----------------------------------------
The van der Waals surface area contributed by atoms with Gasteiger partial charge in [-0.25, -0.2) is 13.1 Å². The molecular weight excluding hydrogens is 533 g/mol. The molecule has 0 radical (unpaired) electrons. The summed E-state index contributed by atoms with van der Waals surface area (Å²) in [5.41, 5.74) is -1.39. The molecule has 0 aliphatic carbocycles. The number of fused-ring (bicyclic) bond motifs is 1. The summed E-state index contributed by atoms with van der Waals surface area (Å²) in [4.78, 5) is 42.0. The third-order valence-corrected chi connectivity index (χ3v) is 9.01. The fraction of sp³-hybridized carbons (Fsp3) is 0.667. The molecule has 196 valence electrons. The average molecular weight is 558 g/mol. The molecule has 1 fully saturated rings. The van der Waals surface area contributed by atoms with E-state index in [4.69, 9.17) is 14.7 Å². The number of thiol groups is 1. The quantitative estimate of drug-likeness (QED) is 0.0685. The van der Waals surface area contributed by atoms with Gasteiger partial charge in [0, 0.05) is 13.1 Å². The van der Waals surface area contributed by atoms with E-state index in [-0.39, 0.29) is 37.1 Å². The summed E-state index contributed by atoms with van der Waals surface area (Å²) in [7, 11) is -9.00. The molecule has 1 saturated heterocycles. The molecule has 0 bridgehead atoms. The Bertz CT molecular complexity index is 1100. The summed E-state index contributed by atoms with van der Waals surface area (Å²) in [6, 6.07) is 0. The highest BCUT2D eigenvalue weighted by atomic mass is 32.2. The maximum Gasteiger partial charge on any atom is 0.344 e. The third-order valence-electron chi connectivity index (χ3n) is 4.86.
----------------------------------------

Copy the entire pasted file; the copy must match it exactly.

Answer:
The van der Waals surface area contributed by atoms with Gasteiger partial charge in [-0.25, -0.2) is 13.1 Å². The molecular weight excluding hydrogens is 533 g/mol. The molecule has 0 radical (unpaired) electrons. The summed E-state index contributed by atoms with van der Waals surface area (Å²) in [5.41, 5.74) is -1.39. The molecule has 0 aliphatic carbocycles. The number of fused-ring (bicyclic) bond motifs is 1. The summed E-state index contributed by atoms with van der Waals surface area (Å²) in [4.78, 5) is 42.0. The third-order valence-corrected chi connectivity index (χ3v) is 9.01. The fraction of sp³-hybridized carbons (Fsp3) is 0.667. The molecule has 196 valence electrons. The average molecular weight is 558 g/mol. The molecule has 1 fully saturated rings. The van der Waals surface area contributed by atoms with E-state index in [4.69, 9.17) is 14.7 Å². The number of thiol groups is 1. The quantitative estimate of drug-likeness (QED) is 0.0685. The van der Waals surface area contributed by atoms with Gasteiger partial charge in [0, 0.05) is 13.1 Å². The van der Waals surface area contributed by atoms with E-state index in [-0.39, 0.29) is 37.1 Å². The summed E-state index contributed by atoms with van der Waals surface area (Å²) in [7, 11) is -9.00. The molecule has 1 saturated heterocycles. The molecule has 0 bridgehead atoms. The Bertz CT molecular complexity index is 1100. The summed E-state index contributed by atoms with van der Waals surface area (Å²) in [6, 6.07) is 0. The highest BCUT2D eigenvalue weighted by atomic mass is 32.2. The maximum Gasteiger partial charge on any atom is 0.344 e. The third-order valence-electron chi connectivity index (χ3n) is 4.86.